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Archive for February 21st, 2012

Sam and Dennis Talk Oscars

This interview was filmed two weeks ago at the Edgewater multiplex and at the Boulevard Diner in North Bergen, New Jersey by Jason Giampietro, who also provided the dazzling embellishments.

 

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by Allan Fish

(France 1913 120m) DVD1

Aka. The Child of Paris

Little Marie-Laure

d/w  Léonce Perret  ph  Georges Specht  art  Robert Jules-Garnier

Suzanne le Bret (Marie-Laure de Valen), Jeanne Marie-Laurent (Madame de Valen), Émile Keppens (Pierre de Valen), Louis Leubas (Edmond la Bachelier), Léonce Perret (Léonce), Maurice Lagrenée (Le Bosco), Marie Dorly (governess), Henri Duval (Jacques de Valen), Marc Gérard (Tiron), Suzanne Privat, Adrien Petit, 

The name of Léonce Perret is not a name you will find in many film histories.  He made around 60 films, most of them now lost, and would continue making them right up to his death in 1935.  He was only 55 when taken from us, an age at which Hitchcock hadn’t yet made Vertigo or Psycho, at which Manoel de Oliveira had barely started.  Yet he had become as obsolete as any French filmmaker.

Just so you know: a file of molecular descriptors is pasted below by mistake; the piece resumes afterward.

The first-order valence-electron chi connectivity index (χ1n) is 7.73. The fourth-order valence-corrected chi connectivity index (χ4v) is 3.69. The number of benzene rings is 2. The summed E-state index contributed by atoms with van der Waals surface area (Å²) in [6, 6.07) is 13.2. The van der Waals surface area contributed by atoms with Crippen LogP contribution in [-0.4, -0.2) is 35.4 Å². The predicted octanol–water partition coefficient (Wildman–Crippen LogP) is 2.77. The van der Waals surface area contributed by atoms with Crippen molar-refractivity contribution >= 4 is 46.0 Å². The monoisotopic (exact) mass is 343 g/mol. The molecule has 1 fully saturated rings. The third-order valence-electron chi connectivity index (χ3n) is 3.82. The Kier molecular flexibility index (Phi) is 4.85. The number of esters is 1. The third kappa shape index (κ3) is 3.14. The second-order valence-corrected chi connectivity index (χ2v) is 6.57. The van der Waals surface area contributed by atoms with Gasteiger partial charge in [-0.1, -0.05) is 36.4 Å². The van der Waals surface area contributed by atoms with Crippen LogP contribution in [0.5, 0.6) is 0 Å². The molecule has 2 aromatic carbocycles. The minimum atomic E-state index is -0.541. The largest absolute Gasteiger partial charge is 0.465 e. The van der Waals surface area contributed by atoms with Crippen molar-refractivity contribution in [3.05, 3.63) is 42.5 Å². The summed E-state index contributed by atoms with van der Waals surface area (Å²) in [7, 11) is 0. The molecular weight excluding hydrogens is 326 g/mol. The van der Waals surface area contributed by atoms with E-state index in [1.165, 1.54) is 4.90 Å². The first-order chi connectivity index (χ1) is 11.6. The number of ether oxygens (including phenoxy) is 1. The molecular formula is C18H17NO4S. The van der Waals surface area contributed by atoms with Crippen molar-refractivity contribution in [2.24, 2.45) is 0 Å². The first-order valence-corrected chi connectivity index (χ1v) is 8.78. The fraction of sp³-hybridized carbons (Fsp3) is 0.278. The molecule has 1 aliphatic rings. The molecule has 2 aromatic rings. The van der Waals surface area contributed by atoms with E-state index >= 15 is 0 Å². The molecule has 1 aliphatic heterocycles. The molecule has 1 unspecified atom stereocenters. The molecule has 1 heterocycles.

His age was the age of la belle époque, of entente cordiale and of Mistinguett.  L’Enfant de Paris is his most famous film and justifiably seen as his masterpiece, but just take into consideration when it was made.  It was premiered on 17th September 1913; only the first few episodes of Feuillade’s Fantomas had been released, Griffith’s Judith of Bethulia still hadn’t seen the light of a projector, Renoir was in his teens, Pearl White had yet to be tied to the tracks, Gance was barely getting started, Chaplin had only just crossed the Atlantic, Méliès was only just coming to the end of his popularity and, most importantly, Gavrilo Princip was known to-one but his mother.  This was cinematic pre-history. (more…)

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